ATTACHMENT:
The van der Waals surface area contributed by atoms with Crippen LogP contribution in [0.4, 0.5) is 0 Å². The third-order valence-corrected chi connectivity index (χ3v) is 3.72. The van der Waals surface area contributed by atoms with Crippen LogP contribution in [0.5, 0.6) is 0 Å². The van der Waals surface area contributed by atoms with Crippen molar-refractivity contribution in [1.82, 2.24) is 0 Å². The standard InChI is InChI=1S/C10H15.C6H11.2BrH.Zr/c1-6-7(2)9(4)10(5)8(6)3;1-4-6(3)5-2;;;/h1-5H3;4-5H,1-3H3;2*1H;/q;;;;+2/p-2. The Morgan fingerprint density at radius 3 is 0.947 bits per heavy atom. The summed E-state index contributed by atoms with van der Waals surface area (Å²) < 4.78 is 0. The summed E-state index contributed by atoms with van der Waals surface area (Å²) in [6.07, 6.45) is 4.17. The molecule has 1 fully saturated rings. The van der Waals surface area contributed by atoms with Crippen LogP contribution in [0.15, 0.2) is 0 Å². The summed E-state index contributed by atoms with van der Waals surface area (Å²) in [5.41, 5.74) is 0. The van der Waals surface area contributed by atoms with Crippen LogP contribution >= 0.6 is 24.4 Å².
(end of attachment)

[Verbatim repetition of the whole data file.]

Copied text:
The van der Waals surface area contributed by atoms with Crippen LogP contribution in [0.4, 0.5) is 0 Å². The third-order valence-corrected chi connectivity index (χ3v) is 3.72. The van der Waals surface area contributed by atoms with Crippen LogP contribution in [0.5, 0.6) is 0 Å². The van der Waals surface area contributed by atoms with Crippen molar-refractivity contribution in [1.82, 2.24) is 0 Å². The standard InChI is InChI=1S/C10H15.C6H11.2BrH.Zr/c1-6-7(2)9(4)10(5)8(6)3;1-4-6(3)5-2;;;/h1-5H3;4-5H,1-3H3;2*1H;/q;;;;+2/p-2. The Morgan fingerprint density at radius 3 is 0.947 bits per heavy atom. The summed E-state index contributed by atoms with van der Waals surface area (Å²) < 4.78 is 0. The summed E-state index contributed by atoms with van der Waals surface area (Å²) in [6.07, 6.45) is 4.17. The molecule has 1 fully saturated rings. The van der Waals surface area contributed by atoms with Crippen LogP contribution in [0.15, 0.2) is 0 Å². The summed E-state index contributed by atoms with van der Waals surface area (Å²) in [5.41, 5.74) is 0. The van der Waals surface area contributed by atoms with Crippen LogP contribution >= 0.6 is 24.4 Å².